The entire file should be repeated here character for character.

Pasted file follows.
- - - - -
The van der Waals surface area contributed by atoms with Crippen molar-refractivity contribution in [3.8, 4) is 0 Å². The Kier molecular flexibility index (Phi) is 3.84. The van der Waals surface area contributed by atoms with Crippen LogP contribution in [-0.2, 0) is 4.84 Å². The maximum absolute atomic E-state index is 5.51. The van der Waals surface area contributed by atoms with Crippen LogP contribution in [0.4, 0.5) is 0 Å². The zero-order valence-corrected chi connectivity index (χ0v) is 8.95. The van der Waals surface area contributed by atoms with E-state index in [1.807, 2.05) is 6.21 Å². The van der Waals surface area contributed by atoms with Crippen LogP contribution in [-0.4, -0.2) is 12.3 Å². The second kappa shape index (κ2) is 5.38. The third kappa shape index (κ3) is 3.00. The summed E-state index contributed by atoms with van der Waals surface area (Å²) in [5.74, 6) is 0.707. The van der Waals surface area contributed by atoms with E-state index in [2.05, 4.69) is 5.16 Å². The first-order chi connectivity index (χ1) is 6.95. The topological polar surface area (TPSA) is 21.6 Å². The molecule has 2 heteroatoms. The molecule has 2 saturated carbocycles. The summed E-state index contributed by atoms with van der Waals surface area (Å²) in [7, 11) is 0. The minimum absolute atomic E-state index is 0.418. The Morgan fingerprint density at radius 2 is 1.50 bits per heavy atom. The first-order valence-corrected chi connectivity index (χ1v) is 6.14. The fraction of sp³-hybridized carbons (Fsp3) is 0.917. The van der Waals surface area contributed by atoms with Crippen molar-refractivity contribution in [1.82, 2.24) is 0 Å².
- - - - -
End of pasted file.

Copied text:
The van der Waals surface area contributed by atoms with Crippen molar-refractivity contribution in [3.8, 4) is 0 Å². The Kier molecular flexibility index (Phi) is 3.84. The van der Waals surface area contributed by atoms with Crippen LogP contribution in [-0.2, 0) is 4.84 Å². The maximum absolute atomic E-state index is 5.51. The van der Waals surface area contributed by atoms with Crippen LogP contribution in [0.4, 0.5) is 0 Å². The zero-order valence-corrected chi connectivity index (χ0v) is 8.95. The van der Waals surface area contributed by atoms with E-state index in [1.807, 2.05) is 6.21 Å². The van der Waals surface area contributed by atoms with Crippen LogP contribution in [-0.4, -0.2) is 12.3 Å². The second kappa shape index (κ2) is 5.38. The third kappa shape index (κ3) is 3.00. The summed E-state index contributed by atoms with van der Waals surface area (Å²) in [5.74, 6) is 0.707. The van der Waals surface area contributed by atoms with E-state index in [2.05, 4.69) is 5.16 Å². The first-order chi connectivity index (χ1) is 6.95. The topological polar surface area (TPSA) is 21.6 Å². The molecule has 2 heteroatoms. The molecule has 2 saturated carbocycles. The summed E-state index contributed by atoms with van der Waals surface area (Å²) in [7, 11) is 0. The minimum absolute atomic E-state index is 0.418. The Morgan fingerprint density at radius 2 is 1.50 bits per heavy atom. The first-order valence-corrected chi connectivity index (χ1v) is 6.14. The fraction of sp³-hybridized carbons (Fsp3) is 0.917. The van der Waals surface area contributed by atoms with Crippen molar-refractivity contribution in [1.82, 2.24) is 0 Å².